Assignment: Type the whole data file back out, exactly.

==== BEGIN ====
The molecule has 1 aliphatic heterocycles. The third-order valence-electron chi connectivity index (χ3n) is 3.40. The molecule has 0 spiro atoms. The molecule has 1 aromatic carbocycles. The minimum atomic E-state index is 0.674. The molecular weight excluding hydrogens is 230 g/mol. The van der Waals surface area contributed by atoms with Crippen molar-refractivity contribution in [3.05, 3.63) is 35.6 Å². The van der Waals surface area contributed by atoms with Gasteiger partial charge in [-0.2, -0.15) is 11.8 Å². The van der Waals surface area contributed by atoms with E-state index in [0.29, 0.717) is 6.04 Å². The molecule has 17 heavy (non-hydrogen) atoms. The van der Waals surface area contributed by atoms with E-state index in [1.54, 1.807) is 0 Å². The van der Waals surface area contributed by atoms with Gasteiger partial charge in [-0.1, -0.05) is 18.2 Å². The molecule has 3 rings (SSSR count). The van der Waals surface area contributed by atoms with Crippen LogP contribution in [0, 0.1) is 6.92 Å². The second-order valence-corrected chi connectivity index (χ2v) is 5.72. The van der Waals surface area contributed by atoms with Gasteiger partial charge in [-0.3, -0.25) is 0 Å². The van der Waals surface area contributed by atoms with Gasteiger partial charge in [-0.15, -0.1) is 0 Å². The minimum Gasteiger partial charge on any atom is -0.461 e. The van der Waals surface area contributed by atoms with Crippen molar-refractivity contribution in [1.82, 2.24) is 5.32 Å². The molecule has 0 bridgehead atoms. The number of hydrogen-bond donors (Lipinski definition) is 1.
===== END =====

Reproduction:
The molecule has 1 aliphatic heterocycles. The third-order valence-electron chi connectivity index (χ3n) is 3.40. The molecule has 0 spiro atoms. The molecule has 1 aromatic carbocycles. The minimum atomic E-state index is 0.674. The molecular weight excluding hydrogens is 230 g/mol. The van der Waals surface area contributed by atoms with Crippen molar-refractivity contribution in [3.05, 3.63) is 35.6 Å². The van der Waals surface area contributed by atoms with Gasteiger partial charge in [-0.2, -0.15) is 11.8 Å². The van der Waals surface area contributed by atoms with E-state index in [0.29, 0.717) is 6.04 Å². The molecule has 17 heavy (non-hydrogen) atoms. The van der Waals surface area contributed by atoms with E-state index in [1.54, 1.807) is 0 Å². The van der Waals surface area contributed by atoms with Gasteiger partial charge in [-0.1, -0.05) is 18.2 Å². The molecule has 3 rings (SSSR count). The van der Waals surface area contributed by atoms with Crippen LogP contribution in [0, 0.1) is 6.92 Å². The second-order valence-corrected chi connectivity index (χ2v) is 5.72. The van der Waals surface area contributed by atoms with Gasteiger partial charge in [-0.3, -0.25) is 0 Å². The van der Waals surface area contributed by atoms with Gasteiger partial charge in [-0.15, -0.1) is 0 Å². The minimum Gasteiger partial charge on any atom is -0.461 e. The van der Waals surface area contributed by atoms with Crippen molar-refractivity contribution in [1.82, 2.24) is 5.32 Å². The molecule has 0 bridgehead atoms. The number of hydrogen-bond donors (Lipinski definition) is 1.